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After a brief review of ontic and epistemic descriptions, and of subjective, logical and statistical interpretations of probability, we summarize the traditional axiomatization of calculus of probability in terms of Boolean algebras and its settheoretical realization in terms of Kolmogorov probability spaces. Since the axioms of mathematical probability theory say nothing about the conceptual meaning of “randomness” one considers probability as property of the generating conditions of a process so that one can relate randomness with predictability (or retrodictability). In the measuretheoretical codification of stochastic processes genuine chance processes can be defined rigorously as socalled regular processes which do not allow a longterm prediction. We stress that stochastic processes are equivalence classes of individual point functions so that they do not refer to individual processes but only to an ensemble of statistically equivalent individual processes. Less popular but conceptually more important than statistical descriptions are individual descriptions which refer to individual chaotic processes. First, we review the individual description based on the generalized harmonic analysis by Norbert Wiener. It allows the definition of individual purely chaotic processes which can be interpreted as trajectories of regular statistical stochastic processes. Another individual description refers to algorithmic procedures which connect the intrinsic randomness of a finite sequence with the complexity of the shortest program necessary to produce the sequence. Finally, we ask why there can be laws of chance. We argue that random events fulfill the laws of chance if and only if they can be reduced to (possibly hidden) deterministic events. This mathematical result may elucidate the fact that not all nonpredictable events can be grasped by the methods of mathematical probability theory.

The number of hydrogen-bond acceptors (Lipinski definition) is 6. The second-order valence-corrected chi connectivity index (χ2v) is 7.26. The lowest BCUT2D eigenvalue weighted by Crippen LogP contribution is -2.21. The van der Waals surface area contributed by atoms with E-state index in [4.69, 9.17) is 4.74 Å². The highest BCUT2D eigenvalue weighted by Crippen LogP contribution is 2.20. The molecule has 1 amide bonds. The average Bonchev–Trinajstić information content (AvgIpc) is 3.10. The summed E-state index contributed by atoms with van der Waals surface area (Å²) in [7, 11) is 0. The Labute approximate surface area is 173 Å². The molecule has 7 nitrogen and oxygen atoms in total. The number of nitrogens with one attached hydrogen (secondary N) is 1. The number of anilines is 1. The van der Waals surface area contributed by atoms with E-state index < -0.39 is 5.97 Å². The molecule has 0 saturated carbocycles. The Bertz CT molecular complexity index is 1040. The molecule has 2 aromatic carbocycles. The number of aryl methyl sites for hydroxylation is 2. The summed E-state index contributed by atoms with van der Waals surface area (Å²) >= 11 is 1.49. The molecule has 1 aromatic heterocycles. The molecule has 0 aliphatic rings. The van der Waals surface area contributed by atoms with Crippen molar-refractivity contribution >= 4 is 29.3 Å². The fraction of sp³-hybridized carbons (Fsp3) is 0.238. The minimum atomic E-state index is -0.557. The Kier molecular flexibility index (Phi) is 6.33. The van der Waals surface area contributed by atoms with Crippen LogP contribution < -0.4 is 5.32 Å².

Concept Acquisition by Autonomous Agents: Cognitive Modeling versus the Engineering Approach
 Lund University, Sweden
, 1992
"... This paper is a treatment of the problem of concept acquisition by autonomous agents, primarily from an AI point of view. However, as this problem is not very well studied in AI and as humans are indeed a kind of autonomous agent, the problem is also studied from a psychological point of view to see ..."
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Cited by 6 (2 self)